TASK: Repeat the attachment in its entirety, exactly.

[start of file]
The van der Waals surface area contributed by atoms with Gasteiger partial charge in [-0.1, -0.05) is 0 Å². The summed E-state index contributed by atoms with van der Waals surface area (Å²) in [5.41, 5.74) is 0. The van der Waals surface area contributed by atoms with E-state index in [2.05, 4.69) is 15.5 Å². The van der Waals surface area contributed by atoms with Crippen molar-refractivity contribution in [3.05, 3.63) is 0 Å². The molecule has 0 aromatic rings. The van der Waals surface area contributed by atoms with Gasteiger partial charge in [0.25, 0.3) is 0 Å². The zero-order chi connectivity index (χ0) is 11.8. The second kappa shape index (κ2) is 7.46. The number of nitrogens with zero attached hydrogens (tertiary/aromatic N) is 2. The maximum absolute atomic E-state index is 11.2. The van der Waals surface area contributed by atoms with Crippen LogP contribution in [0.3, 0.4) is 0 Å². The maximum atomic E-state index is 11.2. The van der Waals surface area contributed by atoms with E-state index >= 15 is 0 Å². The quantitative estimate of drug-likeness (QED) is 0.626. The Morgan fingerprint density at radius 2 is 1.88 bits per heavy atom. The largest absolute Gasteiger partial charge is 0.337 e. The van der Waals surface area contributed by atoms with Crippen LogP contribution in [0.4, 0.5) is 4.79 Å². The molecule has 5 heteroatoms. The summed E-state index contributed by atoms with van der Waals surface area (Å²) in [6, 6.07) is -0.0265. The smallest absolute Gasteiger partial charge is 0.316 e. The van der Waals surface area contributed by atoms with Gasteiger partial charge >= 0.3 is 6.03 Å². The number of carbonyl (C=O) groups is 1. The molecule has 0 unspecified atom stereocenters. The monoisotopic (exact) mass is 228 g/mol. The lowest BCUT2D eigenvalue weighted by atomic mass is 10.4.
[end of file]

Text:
The van der Waals surface area contributed by atoms with Gasteiger partial charge in [-0.1, -0.05) is 0 Å². The summed E-state index contributed by atoms with van der Waals surface area (Å²) in [5.41, 5.74) is 0. The van der Waals surface area contributed by atoms with E-state index in [2.05, 4.69) is 15.5 Å². The van der Waals surface area contributed by atoms with Crippen molar-refractivity contribution in [3.05, 3.63) is 0 Å². The molecule has 0 aromatic rings. The van der Waals surface area contributed by atoms with Gasteiger partial charge in [0.25, 0.3) is 0 Å². The zero-order chi connectivity index (χ0) is 11.8. The second kappa shape index (κ2) is 7.46. The number of nitrogens with zero attached hydrogens (tertiary/aromatic N) is 2. The maximum absolute atomic E-state index is 11.2. The van der Waals surface area contributed by atoms with Crippen LogP contribution in [0.3, 0.4) is 0 Å². The maximum atomic E-state index is 11.2. The van der Waals surface area contributed by atoms with E-state index >= 15 is 0 Å². The quantitative estimate of drug-likeness (QED) is 0.626. The Morgan fingerprint density at radius 2 is 1.88 bits per heavy atom. The largest absolute Gasteiger partial charge is 0.337 e. The van der Waals surface area contributed by atoms with Crippen LogP contribution in [0.4, 0.5) is 4.79 Å². The molecule has 5 heteroatoms. The summed E-state index contributed by atoms with van der Waals surface area (Å²) in [6, 6.07) is -0.0265. The smallest absolute Gasteiger partial charge is 0.316 e. The van der Waals surface area contributed by atoms with Gasteiger partial charge >= 0.3 is 6.03 Å². The number of carbonyl (C=O) groups is 1. The molecule has 0 unspecified atom stereocenters. The monoisotopic (exact) mass is 228 g/mol. The lowest BCUT2D eigenvalue weighted by atomic mass is 10.4.